In response to the financial crisis that began in 2008, in 2010 President Obama signed into law the Wall Street Reform and Consumer Protection Act, commonly referred to as the “Dodd-Frank Act." A “centerpiece of the [new law] was the creation of the Consumer Financial Protection Bureau (“CFPB”),” which was established in response to the perception of widespread failures in the federal consumer protection regime with respect to financial products and the belief that these regulatory failures contributed to
the financial crisis.
We argue that in order to answer the challenges that James Buchanan put to contemporary political economists, a reconstruction of public choice theory building on the work of Buchanan, F.A. Hayek and Vincent Ostrom must take place. Absent such a reconstruction, and the significant challenges that Buchanan raised will continue to go unmet.
Income inequality is often attributed to declines in income mobility following the Great Gatsby curve, but this relationship is of secondary importance in determining the factors of income mobility if one considers that changing rules is more important than changing outcomes under defined rules.
We present a short history of the Virginia School of Political Economy in its institutional settings of University of Virginia (UVA), Virginia Polytechnic Institute and State University, or Virginia Tech (VPI), and George Mason University (GMU). We discuss the original research and educational project as envisioned by Buchanan at UVA, its maturity into a normal science at VPI, and its continuation at GMU.
Describing the U.S. system of spectrum allocation, former Federal Communications Commission officials Gerald Faulhaber and David Farber have written, “[the] current system is similar to that of the former Soviet Union’s GOSPLAn agency, which allocated scarce resources by administrative fiat at among factories and other producers in the Soviet economy.” the U.S. spectrum regulatory framework, still largely intact since 1927, severely distorts the 21st century technology industry and harms consumers with higher prices and lack of choice.
The absence of dominion and discrimination in human relationships is a cardinal feature of a free and just society, according to James Buchanan. If classical liberals emphasized this benefit, they would help assuage the public’s fears about having to take on greater responsibilities if the welfare state were repealed.
Nobel laureate James M. Buchanan laid down a new foundation for political economy and classical liberalism. To understand its development, it’s helpful to note Buchanan’s indebtedness to the writings of Frank Knight, Knut Wicksell, and Italian public-finance scholars.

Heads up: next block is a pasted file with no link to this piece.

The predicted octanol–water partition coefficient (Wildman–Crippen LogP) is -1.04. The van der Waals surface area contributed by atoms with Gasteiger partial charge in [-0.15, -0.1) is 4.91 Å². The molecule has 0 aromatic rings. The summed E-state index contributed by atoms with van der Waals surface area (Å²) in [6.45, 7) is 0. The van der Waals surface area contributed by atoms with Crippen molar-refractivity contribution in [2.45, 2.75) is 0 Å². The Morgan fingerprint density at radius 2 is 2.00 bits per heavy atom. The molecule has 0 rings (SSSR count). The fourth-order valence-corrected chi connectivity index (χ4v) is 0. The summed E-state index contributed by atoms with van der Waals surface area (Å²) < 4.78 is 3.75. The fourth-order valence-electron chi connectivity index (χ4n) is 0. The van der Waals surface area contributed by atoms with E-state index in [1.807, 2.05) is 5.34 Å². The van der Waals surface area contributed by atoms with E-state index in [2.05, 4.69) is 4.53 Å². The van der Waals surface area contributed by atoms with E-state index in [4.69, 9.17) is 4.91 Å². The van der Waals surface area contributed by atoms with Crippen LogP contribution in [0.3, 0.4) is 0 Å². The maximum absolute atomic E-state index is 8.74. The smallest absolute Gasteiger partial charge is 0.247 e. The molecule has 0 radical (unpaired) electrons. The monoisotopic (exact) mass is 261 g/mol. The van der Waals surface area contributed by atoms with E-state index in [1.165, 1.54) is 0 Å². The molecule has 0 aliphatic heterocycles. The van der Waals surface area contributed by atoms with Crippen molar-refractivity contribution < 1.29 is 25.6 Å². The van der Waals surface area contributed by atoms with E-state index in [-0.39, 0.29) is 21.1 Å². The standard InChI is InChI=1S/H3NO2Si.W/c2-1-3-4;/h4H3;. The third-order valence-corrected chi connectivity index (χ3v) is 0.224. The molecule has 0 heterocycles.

More than 40 years ago, Elinor Ostrom began her adventures with the police. In order to combat the conventional view that ‘bigger means better’, Ostrom pioneered a fieldwork-based framework for measuring police services that utilized consumer surveys and thereby created a community-centered model of analysis for public services.
When the stories of the Icelandic and Irish crises are told, they are framed as if one country did everything right to exit recession and the other country everything wrong. This article assesses their recovery policies and finds that the truth lies somewhere in between. By allowing its banking system to suffer substantial losses, Iceland shielded its citizens from the costly debt overhang apparent in Ireland. Ireland's commitment to open capital markets and price deflation has allowed trade flows to remain robust, and relative prices to realign to signal sustainable production plans to entrepreneurs. These responses provide a roadmap for other small open economies with large financial sectors entering similar crises in the future.
“Fragility” is the well-known property of being easily breakable, of failing under moderate stress. The opposite property is “antifragility,” a term coined by Nassim Nicholas Taleb (2012a) and the title of his recent book. In this article, Lawrence White considers how we might achieve antifragile banking and monetary systems. There are reforms that can marginally reduce fragility, but the author argues that to achieve antifragility will require a serious turn away from “one-practice-fits-all” centralized regulation and toward a free market’s mixture of innovation and strict discipline. In banking it will require an end not only to “too big to fail” bailouts
of uninsured creditors and counterparties, but also to other forms of taxpayer-backed depositor and creditor guarantees.